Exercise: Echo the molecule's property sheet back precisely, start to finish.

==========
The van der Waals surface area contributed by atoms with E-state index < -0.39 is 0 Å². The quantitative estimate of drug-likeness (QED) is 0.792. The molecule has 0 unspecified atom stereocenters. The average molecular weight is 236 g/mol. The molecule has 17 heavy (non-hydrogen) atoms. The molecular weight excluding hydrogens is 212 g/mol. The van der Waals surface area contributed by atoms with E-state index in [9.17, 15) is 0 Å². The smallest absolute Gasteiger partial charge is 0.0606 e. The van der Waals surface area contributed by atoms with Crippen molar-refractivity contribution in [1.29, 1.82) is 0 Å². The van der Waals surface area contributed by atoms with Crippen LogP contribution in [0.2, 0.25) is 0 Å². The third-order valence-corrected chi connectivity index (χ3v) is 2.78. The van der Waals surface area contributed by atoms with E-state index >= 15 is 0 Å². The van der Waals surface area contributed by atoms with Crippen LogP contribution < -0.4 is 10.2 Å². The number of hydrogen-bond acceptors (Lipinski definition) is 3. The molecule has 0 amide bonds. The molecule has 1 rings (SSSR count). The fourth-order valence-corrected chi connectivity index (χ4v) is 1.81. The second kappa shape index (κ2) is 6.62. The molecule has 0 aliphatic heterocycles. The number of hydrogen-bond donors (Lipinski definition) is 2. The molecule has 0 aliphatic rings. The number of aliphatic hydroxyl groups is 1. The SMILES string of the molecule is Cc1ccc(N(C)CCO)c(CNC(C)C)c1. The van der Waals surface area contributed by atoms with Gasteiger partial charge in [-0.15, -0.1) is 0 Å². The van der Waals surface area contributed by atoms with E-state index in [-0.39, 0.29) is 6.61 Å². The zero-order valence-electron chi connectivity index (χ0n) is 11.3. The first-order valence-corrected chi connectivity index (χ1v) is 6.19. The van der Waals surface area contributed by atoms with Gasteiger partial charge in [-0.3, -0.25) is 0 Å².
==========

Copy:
The van der Waals surface area contributed by atoms with E-state index < -0.39 is 0 Å². The quantitative estimate of drug-likeness (QED) is 0.792. The molecule has 0 unspecified atom stereocenters. The average molecular weight is 236 g/mol. The molecule has 17 heavy (non-hydrogen) atoms. The molecular weight excluding hydrogens is 212 g/mol. The van der Waals surface area contributed by atoms with E-state index in [9.17, 15) is 0 Å². The smallest absolute Gasteiger partial charge is 0.0606 e. The van der Waals surface area contributed by atoms with Crippen molar-refractivity contribution in [1.29, 1.82) is 0 Å². The van der Waals surface area contributed by atoms with Crippen LogP contribution in [0.2, 0.25) is 0 Å². The third-order valence-corrected chi connectivity index (χ3v) is 2.78. The van der Waals surface area contributed by atoms with E-state index >= 15 is 0 Å². The van der Waals surface area contributed by atoms with Crippen LogP contribution < -0.4 is 10.2 Å². The number of hydrogen-bond acceptors (Lipinski definition) is 3. The molecule has 0 amide bonds. The molecule has 1 rings (SSSR count). The fourth-order valence-corrected chi connectivity index (χ4v) is 1.81. The second kappa shape index (κ2) is 6.62. The molecule has 0 aliphatic heterocycles. The number of hydrogen-bond donors (Lipinski definition) is 2. The molecule has 0 aliphatic rings. The number of aliphatic hydroxyl groups is 1. The SMILES string of the molecule is Cc1ccc(N(C)CCO)c(CNC(C)C)c1. The van der Waals surface area contributed by atoms with Gasteiger partial charge in [-0.15, -0.1) is 0 Å². The van der Waals surface area contributed by atoms with E-state index in [-0.39, 0.29) is 6.61 Å². The zero-order valence-electron chi connectivity index (χ0n) is 11.3. The first-order valence-corrected chi connectivity index (χ1v) is 6.19. The van der Waals surface area contributed by atoms with Gasteiger partial charge in [-0.3, -0.25) is 0 Å².